PART FIVE: things visible and invisible (Teddy/Sandy)

1. If I Fell
She makes him promise, before they begin their inevitable affair, that he is no longer in love with Jean Brodie. She wants her first lover to be devoted to her and her alone; and, although that he has a wife, she doesn't matter. Both of them are perfectly aware that Jean is the only one who matters, the only one, Sandy believes, who can come between them.

He promises, but as their affair progresses, it becomes more and more obvious he has lied. Her portrait, painted during those weeks when his wife and children are away in the country, looks Jean and she makes him start again.

Her portrait still resembles Jean.


2. The Spy
She eventually accepts that she still bewitches him, and decides, upon reading several books by Freud, to treat this love-affair as a research project. She questions him about Jean, subtly prying into the recesses of the mind that is still so obsessed with such a ridiculous woman. His answers, dropped casually into the conversation as he continues to paint her (and Jean as well, for she is still present in the portrait, an ever-present, unseen ghost), reveal to her complexities she has never imagined.

She finds the truth, after many weeks of painstaking research, and, when her portrait is finished, she goes back to Marcia Blaine and betrays Miss Brodie, as economically as she learned about her from Teddy. He never knows that she betrayed her. Jean never knows either.


3. Tous Les Garçons et Les Filles
She has always been 'precocious', to use Miss Mackay's word. Not just in her education, for she was one of the smartest girls at Marcia Blaine, but in life itself. It is Jean's influence, of course.

She, more than any other member of the Brodie set, has never known how to act her age. She more, than any of them, is the most precocious, the most manipulative... the most vindictive. It is thanks to Jean, of course. She does not spend time with people her age; she spends her time at the Lloyds', with Deirdre or with Teddy. When she decides to learn about love, it is not in the back rows of dark movie theatres; it is in the sunny brightness of the studio, with a man old enough to be her father.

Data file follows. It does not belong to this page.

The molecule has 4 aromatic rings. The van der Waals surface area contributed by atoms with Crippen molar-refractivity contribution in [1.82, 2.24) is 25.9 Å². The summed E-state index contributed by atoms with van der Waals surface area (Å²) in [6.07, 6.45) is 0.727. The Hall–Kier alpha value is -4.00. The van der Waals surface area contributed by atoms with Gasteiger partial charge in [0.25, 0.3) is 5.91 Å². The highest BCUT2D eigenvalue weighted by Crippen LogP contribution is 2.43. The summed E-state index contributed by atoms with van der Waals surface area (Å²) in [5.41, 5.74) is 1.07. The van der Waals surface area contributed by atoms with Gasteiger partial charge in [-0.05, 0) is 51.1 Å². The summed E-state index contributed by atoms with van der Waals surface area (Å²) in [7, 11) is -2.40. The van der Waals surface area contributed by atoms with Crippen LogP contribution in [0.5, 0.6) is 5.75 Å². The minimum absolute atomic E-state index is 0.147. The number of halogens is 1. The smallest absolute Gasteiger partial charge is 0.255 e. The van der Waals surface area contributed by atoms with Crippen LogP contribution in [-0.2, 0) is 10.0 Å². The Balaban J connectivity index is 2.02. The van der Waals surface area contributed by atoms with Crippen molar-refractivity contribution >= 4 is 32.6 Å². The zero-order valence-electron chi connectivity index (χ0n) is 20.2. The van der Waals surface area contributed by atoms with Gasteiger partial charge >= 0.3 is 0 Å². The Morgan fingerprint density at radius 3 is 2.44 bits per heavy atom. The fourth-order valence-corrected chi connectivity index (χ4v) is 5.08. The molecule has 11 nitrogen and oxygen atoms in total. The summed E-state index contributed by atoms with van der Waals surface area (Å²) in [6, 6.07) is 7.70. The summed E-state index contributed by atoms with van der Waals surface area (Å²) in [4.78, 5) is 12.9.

Curiously, she feels nothing – not sadness, not regret, not even anger – when she realises her relationship with Teddy is doomed. It is Jean's fault, of course, that she does not know how to be happy. She will never escape her.


4. Let It Die
When she goes to the Lloyds' to say goodbye, on her way to Cambridge to study psychology, she says her goodbyes not only to Deirdre and the children, but to her lover. He knows why she is leaving, of course. She wants to escape Jean's influence.

She leaves him a few weeks earlier, much to his confusion.

'Don't you see?' she tells him, 'we were never in love.'

He knows this, but still tries to protest. He wants her to stay; he is comfortable with her and in a way she is like Jean, the closest to Jean he will ever be. But she leaves, and, a few weeks later, returns for the last time.

'Goodbye,' he tells her, bending to kiss her cheek. When he straightens up, he looks into her eyes, silently asking her to stay. She shakes her head, pressing his hand as she coolly pulls away, embracing his wife and promising to write. When she walks out the door, both she and he know that his last link to Jean is finally gone.